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Blog Archive for the ‘Long Bets’ Category

Russian software industry fails to take global lead – Long Bet 5

by Austin Brown on February 7th, 02013

This was one of the our first Long Bets, made in 02002. Over ten years ago now, Esther Dyson predicted that,

“By 2012, the Wall Street Journal and the New York Times will have referred to Russia as “the world leader in software development” or words to that effect.”

She was challenged by Bill Campbell. . .   Read More

Long Data: Predicting Solar Storms

by Austin Brown on February 1st, 02013

As Samuel Arbesman’s recent article on Long Data might suggest, all the data in the world on the Sun’s activities today can’t tell us what it will do tomorrow. But careful observation over the last several centuries has allowed us to develop a predictive understanding of the patterns in solar storm activity. . .   Read More

How to Win at Forecasting – an Edge conversation with Philip Tetlock

by Austin Brown on December 10th, 02012

Former SALT speaker Philip Tetlock spoke with Edge recently about his research into forecasting. In 02005, he published Expert Political Judgement: How Good is it? How Can We Know?, for which he spent over a decade recording and assessing the predictions made by public policy experts. He found them to be not much better than. . .   Read More

Long Bets Bet – How Durable Are URLs?

by Austin Brown on March 23rd, 02012

A major concern of the digital dark age is link rot – the eventual failure of URLs to point to the intended files. As website maintenance falters for any number of reasons the pages can cease to be accessible, even though their addresses may be listed on many other sites. The notion that Long Bets […]

Buffett gains ground in hedge fund bet

by Austin Brown on March 22nd, 02012

In 02008, Warren Buffet placed a Long Bet that will take until 02017 to resolve. He predicted that for those ten years, “the S & P 500 will outperform a portfolio of funds of hedge funds, when performance is measured on a basis net of fees, costs and expenses.”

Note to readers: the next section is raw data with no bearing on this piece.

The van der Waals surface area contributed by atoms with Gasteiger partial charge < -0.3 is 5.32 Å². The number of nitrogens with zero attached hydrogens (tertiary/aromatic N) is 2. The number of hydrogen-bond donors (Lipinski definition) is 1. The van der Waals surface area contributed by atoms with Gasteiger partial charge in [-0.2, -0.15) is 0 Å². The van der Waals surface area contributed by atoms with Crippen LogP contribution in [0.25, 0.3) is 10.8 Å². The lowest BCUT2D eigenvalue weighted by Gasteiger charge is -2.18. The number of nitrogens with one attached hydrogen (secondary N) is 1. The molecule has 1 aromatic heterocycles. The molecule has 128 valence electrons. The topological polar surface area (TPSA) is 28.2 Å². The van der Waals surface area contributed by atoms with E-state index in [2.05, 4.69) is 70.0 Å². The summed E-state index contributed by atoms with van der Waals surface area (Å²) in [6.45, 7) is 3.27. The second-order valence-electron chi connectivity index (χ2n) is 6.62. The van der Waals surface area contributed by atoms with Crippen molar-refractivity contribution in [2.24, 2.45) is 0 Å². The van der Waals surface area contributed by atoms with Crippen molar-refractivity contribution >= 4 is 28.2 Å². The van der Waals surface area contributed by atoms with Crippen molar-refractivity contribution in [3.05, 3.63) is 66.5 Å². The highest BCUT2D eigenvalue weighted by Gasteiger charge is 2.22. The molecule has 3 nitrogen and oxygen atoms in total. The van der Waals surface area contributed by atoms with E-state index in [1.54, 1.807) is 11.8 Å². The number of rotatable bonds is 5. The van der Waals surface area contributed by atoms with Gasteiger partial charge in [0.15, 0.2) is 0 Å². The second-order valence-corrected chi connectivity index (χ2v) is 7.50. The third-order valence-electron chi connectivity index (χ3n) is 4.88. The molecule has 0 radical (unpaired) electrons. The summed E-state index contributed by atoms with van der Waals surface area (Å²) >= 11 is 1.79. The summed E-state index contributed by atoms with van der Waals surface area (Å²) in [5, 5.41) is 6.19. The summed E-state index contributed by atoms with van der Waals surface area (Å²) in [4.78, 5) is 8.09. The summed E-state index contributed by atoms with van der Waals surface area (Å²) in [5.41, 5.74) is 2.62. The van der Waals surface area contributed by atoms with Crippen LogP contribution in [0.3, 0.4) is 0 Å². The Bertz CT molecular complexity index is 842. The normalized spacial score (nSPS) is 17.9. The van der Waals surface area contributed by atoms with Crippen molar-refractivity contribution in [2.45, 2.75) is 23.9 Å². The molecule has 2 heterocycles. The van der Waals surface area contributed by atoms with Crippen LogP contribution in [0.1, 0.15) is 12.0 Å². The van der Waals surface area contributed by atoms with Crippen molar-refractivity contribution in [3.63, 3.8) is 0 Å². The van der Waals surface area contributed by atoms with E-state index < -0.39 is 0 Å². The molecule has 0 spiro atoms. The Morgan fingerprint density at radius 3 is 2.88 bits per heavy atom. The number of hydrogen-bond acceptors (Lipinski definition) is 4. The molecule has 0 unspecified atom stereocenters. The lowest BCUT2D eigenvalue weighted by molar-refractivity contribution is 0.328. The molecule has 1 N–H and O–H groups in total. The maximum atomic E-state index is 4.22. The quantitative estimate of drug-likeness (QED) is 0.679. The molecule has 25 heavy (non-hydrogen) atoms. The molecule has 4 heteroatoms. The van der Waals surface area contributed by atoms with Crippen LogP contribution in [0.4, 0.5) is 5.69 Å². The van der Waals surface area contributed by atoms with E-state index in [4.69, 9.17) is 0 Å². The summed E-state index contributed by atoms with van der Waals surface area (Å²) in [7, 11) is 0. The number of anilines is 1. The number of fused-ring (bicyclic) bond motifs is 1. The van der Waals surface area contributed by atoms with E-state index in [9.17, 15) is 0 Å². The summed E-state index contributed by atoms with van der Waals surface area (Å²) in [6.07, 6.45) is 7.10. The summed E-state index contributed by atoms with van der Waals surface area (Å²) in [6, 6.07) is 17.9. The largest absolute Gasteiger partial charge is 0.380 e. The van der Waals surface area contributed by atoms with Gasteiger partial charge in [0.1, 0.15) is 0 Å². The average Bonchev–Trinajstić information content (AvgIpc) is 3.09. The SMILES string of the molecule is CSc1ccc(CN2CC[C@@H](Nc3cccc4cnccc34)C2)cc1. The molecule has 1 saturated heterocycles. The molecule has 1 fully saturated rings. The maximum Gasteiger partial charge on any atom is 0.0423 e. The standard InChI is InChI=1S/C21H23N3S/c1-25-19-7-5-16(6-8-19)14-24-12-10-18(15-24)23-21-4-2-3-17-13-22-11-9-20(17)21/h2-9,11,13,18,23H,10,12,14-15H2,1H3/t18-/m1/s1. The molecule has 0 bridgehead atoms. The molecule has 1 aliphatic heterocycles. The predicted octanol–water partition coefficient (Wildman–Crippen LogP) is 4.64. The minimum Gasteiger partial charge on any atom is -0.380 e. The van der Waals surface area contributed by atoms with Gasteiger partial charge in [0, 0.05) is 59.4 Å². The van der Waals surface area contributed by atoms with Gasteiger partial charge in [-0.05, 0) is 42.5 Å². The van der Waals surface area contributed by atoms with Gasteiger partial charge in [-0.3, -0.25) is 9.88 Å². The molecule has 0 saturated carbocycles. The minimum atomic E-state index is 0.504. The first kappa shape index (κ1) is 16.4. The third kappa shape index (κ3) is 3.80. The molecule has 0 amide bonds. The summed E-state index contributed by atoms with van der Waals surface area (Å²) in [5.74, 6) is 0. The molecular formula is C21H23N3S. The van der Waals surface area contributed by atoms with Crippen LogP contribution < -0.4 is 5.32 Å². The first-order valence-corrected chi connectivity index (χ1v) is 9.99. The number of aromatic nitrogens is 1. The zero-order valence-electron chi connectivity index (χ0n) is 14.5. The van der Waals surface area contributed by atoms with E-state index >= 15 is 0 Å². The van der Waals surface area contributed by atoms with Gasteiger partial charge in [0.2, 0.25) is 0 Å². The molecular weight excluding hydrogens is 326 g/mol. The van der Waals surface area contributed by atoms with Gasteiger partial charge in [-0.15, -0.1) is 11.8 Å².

Below is a summary of how. . .   Read More

Simon vs. Ehrlich, Round 2

by Alex Mensing on October 13th, 02011

Roger Pielke Jr. made an observation on his blog recently regarding the past decade’s rapid increase in commodity prices and the classic debate between optimistic Cornucopians and pessimistic Malthusians. In 01990 ecologist Paul Ehrlich – who has spoken at The Long Now Foundation’s SALT series – lost a decade-long bet to economist Julian Simon. . .   Read More

China’s Unthinkable Population Problem

by Austin Brown on June 22nd, 02011

In his post earlier today, Bryan Campen mentioned Kevin Kelly’s 02019 Unthinkables – a set of predictions he made in 1999 that were specifically meant to be outlandish or – eponymously – unthinkable.

With 12 years of perspective on the predictions, Kelly concludes his post by saying that he doesn’t think any of them will come. . .   Read More

The Warren Buffett-hedge fund bet tightens

by Austin Brown on April 27th, 02011

In 02008, Warren Buffet placed a Long Bet that will take until 02017 to resolve. He predicted that for those ten years, “the S & P 500 will outperform a portfolio of funds of hedge funds, when performance is measured on a basis net of fees, costs and expenses.”
Below is a summary of how. . .   Read More

Long Bet on Peak Travel

by Austin Brown on January 10th, 02011

One of the miracles of the modern world is our capacity for getting around – hop on a plane, nap a few hours, and you’re on the other side of a continent!  Technologically enabled, we’ve embraced this ability with gusto and are currently more mobile a species than ever before.  But, according to a pair […]

Is Kurzweil’s future arriving?

by Alexander Rose - Twitter: @zander on November 30th, 02010

John Rennie over at IEEE Spectrum has an excellent article on Ray Kurzweil’s 108 predictions for 02009 from his book Age of Spiritual Machines.  Ray Kurzweil is an avid and fearless predictor who also logged the first of our Long Bets with Mitch Kapor.  I think it is great that people are taking the. . .   Read More